I am an assistant professor in the Graduate Program in Operations Research and Industrial Engineering
(ORIE), which is within the Department of Mechanical Engineering, at The University of Texas at Austin (CV
I also hold a courtesy appointment in the Department of Petroleum
and Geosystems Engineering (PGE). In addition to
these appointments, I am a fellow in the Center for International
Energy and Environmental Policy (CIEEP) and the Center for Petroleum
Asset Risk Management (CPARM).
I hold MS and
PhD degrees in
Engineering-Economic Systems from
. Before returning to academia, I was a senior engagement manager and co-director of
client education for Strategic Decisions Group.
My research and teaching interests are broadly focused in
the area of decision making under uncertainty. My primary
application area is in the energy arena. I am Chair of RPSEA's (a
DOE program) Ultra-deepwater Environmental, Safety, and
Regulatory Technical Advisory Committee. My research has been funded
by the NSF, DOE, NETL, and private companies. In 2009, I was
fortunate enough to be awarded an NSF CAREER grant.
My work has been featured in the New York Times
The Wall Street
, the Financial Times
, National Public Radio
in dozens of local and regional media sources. In addition, this
work is featured in the documentary
work was part of the Copenhagen Consensus on Climate Project and was
selected by a panel of economists, including four Nobel Laureates,
as the best response to climate change. You can learn more
. Here is my Internet Movie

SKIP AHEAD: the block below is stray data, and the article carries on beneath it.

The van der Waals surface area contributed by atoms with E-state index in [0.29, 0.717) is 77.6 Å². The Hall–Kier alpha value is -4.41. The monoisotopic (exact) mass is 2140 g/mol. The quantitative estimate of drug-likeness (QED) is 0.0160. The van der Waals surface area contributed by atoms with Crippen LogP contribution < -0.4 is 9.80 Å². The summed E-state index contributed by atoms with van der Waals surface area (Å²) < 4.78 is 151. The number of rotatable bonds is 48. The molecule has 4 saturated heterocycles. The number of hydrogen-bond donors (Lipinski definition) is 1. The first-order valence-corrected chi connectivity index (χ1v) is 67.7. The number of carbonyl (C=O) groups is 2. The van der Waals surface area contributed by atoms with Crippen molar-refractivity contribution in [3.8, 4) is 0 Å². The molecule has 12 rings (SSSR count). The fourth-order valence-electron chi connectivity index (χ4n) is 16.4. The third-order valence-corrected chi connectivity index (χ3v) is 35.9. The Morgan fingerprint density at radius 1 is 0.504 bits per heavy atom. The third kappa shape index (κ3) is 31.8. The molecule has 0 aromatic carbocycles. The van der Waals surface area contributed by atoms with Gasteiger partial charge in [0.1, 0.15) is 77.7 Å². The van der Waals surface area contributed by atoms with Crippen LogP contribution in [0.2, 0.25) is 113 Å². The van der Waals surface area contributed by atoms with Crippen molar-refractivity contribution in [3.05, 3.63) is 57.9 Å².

Watch this Stanford/UT
webinar featuring my presentation on
You may have seen my research referenced by Evan Gattis (Atlanta
Braves) in the June 10, 2013, edition of Sports Illustrated.
Back in 1994-1995, while in
graduate school, I developed a
pitch/hit charting software program
called ChartMine. ChartMine was used
by over 300 colleges, including
one-third of Division 1 programs,
and ESPN. As
part of this effort, I wrote several
white papers regarding baseball
statistics and strategy. I still
receive emails asking for this work,
so I am posting a few of the papers
The Weather Channel Research
- On the Importance of Throwing Strikes.
- STATS Inc, and the Fallacy of Batting Average
by Count. PDF
- How well do you know baseball?
- Batting Average by Count and Pitch Type.
- Why it is so Hard to Hit 400.
- Teaching Decision Making with Baseball
- On the Decision to Take a Pitch.
Do you watch The Weather Channel and wonder how accurate their
precipitation forecasts are? This
paper summarizes my study of over
13 million precipitation forecasts. You can use the tables I include
below to convert The Weather Channel's precipitation forecasts into
observed frequencies. To use the tables you simply look up the
forecasted probability of precipitation (PoP) given by The Weather
Channel on the horizontal axis and then read down the rows to adjust
for the length of forecast. For example, a 5-day lead-time is a
forecast for 5 days from today.
Central (KY, IL, IN, MO, OH, TN, and WV):
East North Central (IA, MI, MN, and WI):
Northeast (CT, DE, ME, MD, MA, NH, NJ, and NY):
South (AK, LA, KS, MS, OK, and TX):
Southeast (AL, FL, GA, NC, SC, and VA):
Southwest (AZ, CO, NM, and UT):
West (CA and NV): Table
West North Central (MT, NE, ND, SD, and WY):